Related Jobs Include: Advisor, Career Counselor, Program Specialist, Program Coordinator, Principal, Clerk, Academic Program Manager, Instructional Specialist


Education policy-makers help make, shape and influence education at the local, national or international level. Falling within the field of public policy, most people in this career field have graduate degrees (master’s, law or doctorate) in fields such as public policy, law, or education. Some professionals come to this field after first starting out in the classroom as a teacher.

In order to be successful in this field, you must have exceptionally strong verbal and written communication skills, proven skills at building relationships and coalitions with others and the ability to multitask and work under pressure.  Depending on the position, strong skills in research or statistics may be helpful or even required. Many, though not all, education policy jobs are located in the Washington, DC area.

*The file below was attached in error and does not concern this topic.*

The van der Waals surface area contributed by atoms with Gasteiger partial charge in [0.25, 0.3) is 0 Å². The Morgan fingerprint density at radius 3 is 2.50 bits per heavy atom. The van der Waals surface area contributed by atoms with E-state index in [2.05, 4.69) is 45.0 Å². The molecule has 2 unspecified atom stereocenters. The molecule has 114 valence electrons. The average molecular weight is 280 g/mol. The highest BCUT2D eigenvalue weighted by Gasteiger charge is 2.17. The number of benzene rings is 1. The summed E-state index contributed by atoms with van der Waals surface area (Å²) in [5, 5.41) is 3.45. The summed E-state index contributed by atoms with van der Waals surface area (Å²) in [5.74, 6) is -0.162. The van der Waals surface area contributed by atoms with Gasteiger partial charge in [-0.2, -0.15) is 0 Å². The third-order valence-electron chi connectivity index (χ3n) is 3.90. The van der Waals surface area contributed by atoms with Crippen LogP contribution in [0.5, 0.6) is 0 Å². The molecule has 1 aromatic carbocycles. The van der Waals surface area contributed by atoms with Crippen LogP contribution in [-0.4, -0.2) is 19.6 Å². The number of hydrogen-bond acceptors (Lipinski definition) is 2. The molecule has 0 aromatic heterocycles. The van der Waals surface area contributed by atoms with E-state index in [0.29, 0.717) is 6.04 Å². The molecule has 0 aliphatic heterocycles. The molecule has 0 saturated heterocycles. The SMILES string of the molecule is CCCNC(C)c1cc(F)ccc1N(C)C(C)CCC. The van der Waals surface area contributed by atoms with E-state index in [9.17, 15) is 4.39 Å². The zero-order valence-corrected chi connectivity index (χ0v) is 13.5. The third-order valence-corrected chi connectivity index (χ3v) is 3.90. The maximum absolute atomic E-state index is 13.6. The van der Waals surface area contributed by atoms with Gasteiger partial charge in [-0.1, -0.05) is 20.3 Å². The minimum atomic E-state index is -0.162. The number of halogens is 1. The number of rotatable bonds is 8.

Opportunities exist at the Federal level, working for a Federal agency or as a legislative affairs specialist to prepare agency officials for congressional briefings and hearings. Others choose to work as staffers in Congress (though they are typically generalists and work on many issues including education). Others work with industry organizations, tracking and promoting legislation that relates to the specific agenda of their organization. Think tanks and non-profit organizations employ many in the education policy field.